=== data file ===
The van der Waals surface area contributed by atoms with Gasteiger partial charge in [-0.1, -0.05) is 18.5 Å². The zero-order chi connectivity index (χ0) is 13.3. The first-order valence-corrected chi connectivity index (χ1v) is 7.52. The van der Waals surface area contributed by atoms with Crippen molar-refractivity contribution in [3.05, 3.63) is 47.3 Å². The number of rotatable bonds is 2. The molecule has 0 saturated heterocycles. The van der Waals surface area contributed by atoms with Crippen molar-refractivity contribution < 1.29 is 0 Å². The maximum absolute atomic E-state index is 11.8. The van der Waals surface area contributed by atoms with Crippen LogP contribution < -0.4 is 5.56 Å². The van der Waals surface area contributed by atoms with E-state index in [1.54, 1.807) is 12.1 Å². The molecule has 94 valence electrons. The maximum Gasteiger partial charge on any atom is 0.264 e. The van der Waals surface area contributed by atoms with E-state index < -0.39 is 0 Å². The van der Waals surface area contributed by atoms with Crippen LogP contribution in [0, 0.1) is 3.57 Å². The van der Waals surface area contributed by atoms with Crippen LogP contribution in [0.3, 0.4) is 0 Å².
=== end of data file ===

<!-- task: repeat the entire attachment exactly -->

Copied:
The van der Waals surface area contributed by atoms with Gasteiger partial charge in [-0.1, -0.05) is 18.5 Å². The zero-order chi connectivity index (χ0) is 13.3. The first-order valence-corrected chi connectivity index (χ1v) is 7.52. The van der Waals surface area contributed by atoms with Crippen molar-refractivity contribution in [3.05, 3.63) is 47.3 Å². The number of rotatable bonds is 2. The molecule has 0 saturated heterocycles. The van der Waals surface area contributed by atoms with Crippen molar-refractivity contribution < 1.29 is 0 Å². The maximum absolute atomic E-state index is 11.8. The van der Waals surface area contributed by atoms with Crippen LogP contribution < -0.4 is 5.56 Å². The van der Waals surface area contributed by atoms with E-state index in [1.54, 1.807) is 12.1 Å². The molecule has 94 valence electrons. The maximum Gasteiger partial charge on any atom is 0.264 e. The van der Waals surface area contributed by atoms with E-state index < -0.39 is 0 Å². The van der Waals surface area contributed by atoms with Crippen LogP contribution in [0, 0.1) is 3.57 Å². The van der Waals surface area contributed by atoms with Crippen LogP contribution in [0.3, 0.4) is 0 Å².